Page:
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Expanding its horizons

Blouberg International School

Blouberg International School (BIS) used to be called Beach House Pre-Primary School, a name that reflected its original size and purpose.

Yet, goes the familiar saying, “Large streams from little fountains flow, tall oaks from little acorns grow.” One might put it another way: in new and successful schools, demand soon outstrips supply as word spreads of their quality. In the case of BIS, the establishment of a high school meant the steady growth of a diverse community of students from various countries, up to and including Grade 10 (the school has added on a grade each year), studying the British national curriculum and benchmarked by Cambridge University. In 2007, BIS became one of eight international coeducational schools around the world belonging to the International Education Systems (IES) Group, with a mission statement reflecting its international flavour.

A multi-phase, long-term expansion project This steady growth of the student body and concomitant development of an international ethos firmly rooted in a South African context has resulted in an interesting situation at BIS. Principal Nerine Resnekov explains a sense of dislocation: “Currently we are situated on two sites both in the suburb of Parklands; one a property which we have outgrown far too quickly and where we have had to limit our intake drastically until our expansion plans are completed; and the other, a home to our junior and pre-primary campuses, where our primary and high school is being built.”

Any homeowner who’s faced property expansion knows exactly how stressful it is. In a school’s case, multiply that tenfold. Says Resnekov, “This is a multi-phase, long-term expansion project that will include facilities such as an indoor swimming pool.” One of the ways to corral that stress, however, is to do your homework. “In the planning phase, we consulted with parents, students and staff, as well as the local community and environmental, roads and other government departments. We also rely on our very experienced architectural team.”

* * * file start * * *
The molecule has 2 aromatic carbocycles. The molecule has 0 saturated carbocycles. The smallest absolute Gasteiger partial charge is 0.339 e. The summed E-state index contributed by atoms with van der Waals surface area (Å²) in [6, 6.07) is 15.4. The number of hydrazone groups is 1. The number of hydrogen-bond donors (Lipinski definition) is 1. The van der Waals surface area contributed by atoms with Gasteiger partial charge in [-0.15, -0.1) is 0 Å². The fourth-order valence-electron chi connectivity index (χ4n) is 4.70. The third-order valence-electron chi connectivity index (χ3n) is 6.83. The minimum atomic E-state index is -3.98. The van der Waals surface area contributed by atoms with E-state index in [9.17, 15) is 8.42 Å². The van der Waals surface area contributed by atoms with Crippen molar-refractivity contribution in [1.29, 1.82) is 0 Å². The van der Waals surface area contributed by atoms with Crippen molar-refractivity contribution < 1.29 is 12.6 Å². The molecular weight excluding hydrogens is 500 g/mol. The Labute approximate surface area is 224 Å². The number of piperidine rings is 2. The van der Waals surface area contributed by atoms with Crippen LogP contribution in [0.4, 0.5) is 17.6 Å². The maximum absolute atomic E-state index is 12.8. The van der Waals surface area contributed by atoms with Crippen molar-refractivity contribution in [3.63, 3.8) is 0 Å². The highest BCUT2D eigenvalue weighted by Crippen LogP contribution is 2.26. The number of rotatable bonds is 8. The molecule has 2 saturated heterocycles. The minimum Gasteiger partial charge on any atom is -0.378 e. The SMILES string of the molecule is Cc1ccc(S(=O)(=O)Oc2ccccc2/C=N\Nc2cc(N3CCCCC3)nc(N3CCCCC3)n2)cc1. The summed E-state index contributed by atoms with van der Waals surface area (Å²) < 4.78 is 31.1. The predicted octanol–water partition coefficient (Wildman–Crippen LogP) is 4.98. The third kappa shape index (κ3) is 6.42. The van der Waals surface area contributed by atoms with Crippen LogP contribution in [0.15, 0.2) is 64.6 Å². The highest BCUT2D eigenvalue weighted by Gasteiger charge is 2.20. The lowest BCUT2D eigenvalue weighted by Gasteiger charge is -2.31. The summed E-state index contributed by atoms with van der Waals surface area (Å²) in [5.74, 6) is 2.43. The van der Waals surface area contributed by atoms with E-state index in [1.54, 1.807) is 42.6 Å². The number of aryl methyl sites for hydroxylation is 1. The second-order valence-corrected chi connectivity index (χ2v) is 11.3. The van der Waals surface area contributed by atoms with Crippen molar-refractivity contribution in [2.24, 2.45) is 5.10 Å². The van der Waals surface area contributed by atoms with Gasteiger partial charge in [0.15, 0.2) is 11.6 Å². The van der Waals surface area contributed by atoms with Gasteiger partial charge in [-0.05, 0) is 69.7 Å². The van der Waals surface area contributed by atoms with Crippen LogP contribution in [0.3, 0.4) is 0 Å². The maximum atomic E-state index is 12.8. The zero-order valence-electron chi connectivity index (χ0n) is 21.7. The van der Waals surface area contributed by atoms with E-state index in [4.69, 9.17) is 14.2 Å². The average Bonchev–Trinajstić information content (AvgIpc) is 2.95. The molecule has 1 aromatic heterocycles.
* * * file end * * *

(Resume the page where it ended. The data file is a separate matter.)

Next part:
This team is led by specialist IES architect, Chilean Sergio Aguilar – IES is a Spanish-owned school consortium, explains Resnekov – who has a wealth of experience in building schools in various countries around the world. “As different phases of the project unfold, he works collaboratively with our local architect Luis Fernando Mira, who is also heavily involved in the planning of our IES Hout Bay International School Project. Lovemore Construction is heading up our building, and has been most accommodating when it comes to regular site meetings to discuss progress.”

A playful use of space BIS is fortunate to have access to top education facility designers and the resources to enable school expansion, and Resnekov emphasises that the whole school is conscious of its advantage. They’re all also learning a great deal from the project. “Our aim was to utilise our limited acreage as cleverly as possible whilst still retaining the feeling of wide open space. The ultra-modern building is inspired by play, and this can be sensed in the colourful playground, and the unconventional angles of the windows in the junior block. The expansive butterfly roof allows for a flood of natural light and a free flow of air across the top of the building, which means very little use of electricity or air conditioners. Each classroom has its own ‘wet area’, basin and boys’ and girls’ toilets, as well as a storeroom. There is wireless internet throughout the campus and students make use of a mobile lab, using mini-notebooks and tablets just about anywhere in the school.”

Planning for a sense of togetherness

Resnekov is eager to share her experience with other schools facing expansion. “The obvious major challenge is managing the safety of the children through careful planning and clever cordoning-off of areas.

“And look out for challenges that may rear their heads after occupancy, such as blinds and window tints. We initially installed too few, but have now adjusted light balance in all our classrooms. An experienced project manager is key, as is the ability to plan a thousand steps ahead, remain flexible and always have a contingency plan ready.”

A further challenge has been maintaining a sense of togetherness – “the staff certainly miss each other, being split across the campuses”– but witnessing the impressive new building rise above the green shade-cloth of the fence barricade, has trumped any problems, says Resnekov happily. “It has strengthened our brand new school and kept a school community spirit alive. We recently hosted a whole school picnic and art show on our new sports field.

“Although we are expanding, we retain a sense of family and community intrinsic to the very fabric of our school and an attribute we hold dear.”

Category: Winter 2012

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